US Flag on Work Shop

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TReischl
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US Flag on Work Shop

Post by TReischl »

I have been working on this one awhile. It measures 36 inches long by about 22 tall. Mounted it below the all night shop light. I am not much of a photographer soooo. . . . .
US Flag.jpg
Here is one my wife took, she is obviously better with a camera!
US Flag 2.jpg
"If you see a good fight, get in it." Dr. Vernon Jones

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Re: US Flag on Work Shop

Post by CrowsWW »

That looks real nice. Great Job!
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highpockets
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Re: US Flag on Work Shop

Post by highpockets »

Beautiful work Ted, you're getting some mileage out of that eagle.
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Re: US Flag on Work Shop

Post by mark-s »

Love the theme.
Take a picture in day light and post.
Looks great.
mark-s

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Re: US Flag on Work Shop

Post by Todd Bailey »

Hello TReischl...

That looks FANTASTIC!!! Well done! Thanks for sharing.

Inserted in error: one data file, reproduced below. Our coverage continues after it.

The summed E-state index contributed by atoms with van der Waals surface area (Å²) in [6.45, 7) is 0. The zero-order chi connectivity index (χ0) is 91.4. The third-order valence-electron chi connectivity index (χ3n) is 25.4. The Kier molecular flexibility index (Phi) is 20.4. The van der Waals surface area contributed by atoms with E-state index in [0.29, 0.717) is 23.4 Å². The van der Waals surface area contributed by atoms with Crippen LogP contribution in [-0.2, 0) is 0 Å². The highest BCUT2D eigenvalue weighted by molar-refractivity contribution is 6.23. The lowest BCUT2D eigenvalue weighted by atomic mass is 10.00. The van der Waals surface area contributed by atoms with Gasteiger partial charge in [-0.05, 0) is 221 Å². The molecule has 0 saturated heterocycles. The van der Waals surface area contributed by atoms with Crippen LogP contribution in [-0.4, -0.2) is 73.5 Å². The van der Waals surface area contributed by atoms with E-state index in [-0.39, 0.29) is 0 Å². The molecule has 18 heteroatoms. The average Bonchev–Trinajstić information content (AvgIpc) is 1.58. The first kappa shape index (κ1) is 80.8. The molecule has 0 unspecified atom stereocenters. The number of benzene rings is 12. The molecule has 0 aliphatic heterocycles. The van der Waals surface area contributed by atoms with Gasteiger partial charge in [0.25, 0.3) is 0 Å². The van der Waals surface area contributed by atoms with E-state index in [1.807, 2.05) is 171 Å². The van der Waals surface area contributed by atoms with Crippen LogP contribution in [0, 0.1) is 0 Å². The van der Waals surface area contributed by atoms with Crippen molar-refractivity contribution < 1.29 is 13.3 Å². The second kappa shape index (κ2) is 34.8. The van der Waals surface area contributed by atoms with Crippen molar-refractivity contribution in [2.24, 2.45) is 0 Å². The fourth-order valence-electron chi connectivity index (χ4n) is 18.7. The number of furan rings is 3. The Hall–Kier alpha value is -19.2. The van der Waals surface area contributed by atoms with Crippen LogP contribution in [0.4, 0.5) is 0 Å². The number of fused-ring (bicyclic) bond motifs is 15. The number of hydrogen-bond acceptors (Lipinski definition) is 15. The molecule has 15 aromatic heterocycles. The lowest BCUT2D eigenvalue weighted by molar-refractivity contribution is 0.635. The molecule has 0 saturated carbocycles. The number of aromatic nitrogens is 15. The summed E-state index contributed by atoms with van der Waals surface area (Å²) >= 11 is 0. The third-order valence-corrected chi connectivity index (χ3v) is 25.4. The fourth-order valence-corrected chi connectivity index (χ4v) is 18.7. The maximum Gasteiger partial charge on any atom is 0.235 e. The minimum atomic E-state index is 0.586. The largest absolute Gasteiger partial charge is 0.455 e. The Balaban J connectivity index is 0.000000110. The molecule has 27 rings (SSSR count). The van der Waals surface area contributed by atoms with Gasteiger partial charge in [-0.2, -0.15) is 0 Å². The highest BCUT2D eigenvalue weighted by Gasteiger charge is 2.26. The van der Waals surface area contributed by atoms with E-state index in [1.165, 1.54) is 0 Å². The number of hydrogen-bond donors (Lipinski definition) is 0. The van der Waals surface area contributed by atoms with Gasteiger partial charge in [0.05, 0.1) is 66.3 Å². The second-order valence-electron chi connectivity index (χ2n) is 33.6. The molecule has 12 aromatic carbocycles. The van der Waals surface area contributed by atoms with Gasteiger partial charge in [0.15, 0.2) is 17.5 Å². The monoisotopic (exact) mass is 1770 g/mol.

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Re: US Flag on Work Shop

Post by WNC_Ed »

Ted,
That looks absolutely spectacular!
Congrats!
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Re: US Flag on Work Shop

Post by garylmast »

Love the theme.
Take a picture in day light and post.
Looks great.
mark-s
Plus 1

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Re: US Flag on Work Shop

Post by dwilli9013 »

Very Nice Ted. The lighting gives it a very cool effect. Thanks for sharing. :lol: :lol: :lol:
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TReischl
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Re: US Flag on Work Shop

Post by TReischl »

OK, my better half got a nice pic this evening:
2019-05-17_19.37.48.jpeg
This actually shows the waves in the flag. Taken right near sunset.

Thanks for all the compliments!!!!
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Re: US Flag on Work Shop

Post by mtylerfl »

That looks fantastic, Ted!
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Re: US Flag on Work Shop

Post by scottp55 »

VERY Nice Ted!! :)
Looks VERY deep...What was total depth, and where was the spot most in danger from the collet nut(before clearing)?
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Re: US Flag on Work Shop

Post by mezalick »

Last picture looks great.
Nice work.
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Re: US Flag on Work Shop

Post by TReischl »

scottp55 wrote:VERY Nice Ted!! :)
Looks VERY deep...What was total depth, and where was the spot most in danger from the collet nut(before clearing)?
LIKING it!
scott
Total depth is 2.7 inches. The deepest place was along the eagle's throat. That was an issue because I had neglected to add a bit of taper and the software was cutting inwards towards the center at that point so all the material was still there. What I did was define an oval area around the throat so that it would cut from the inside out removing the step of material first.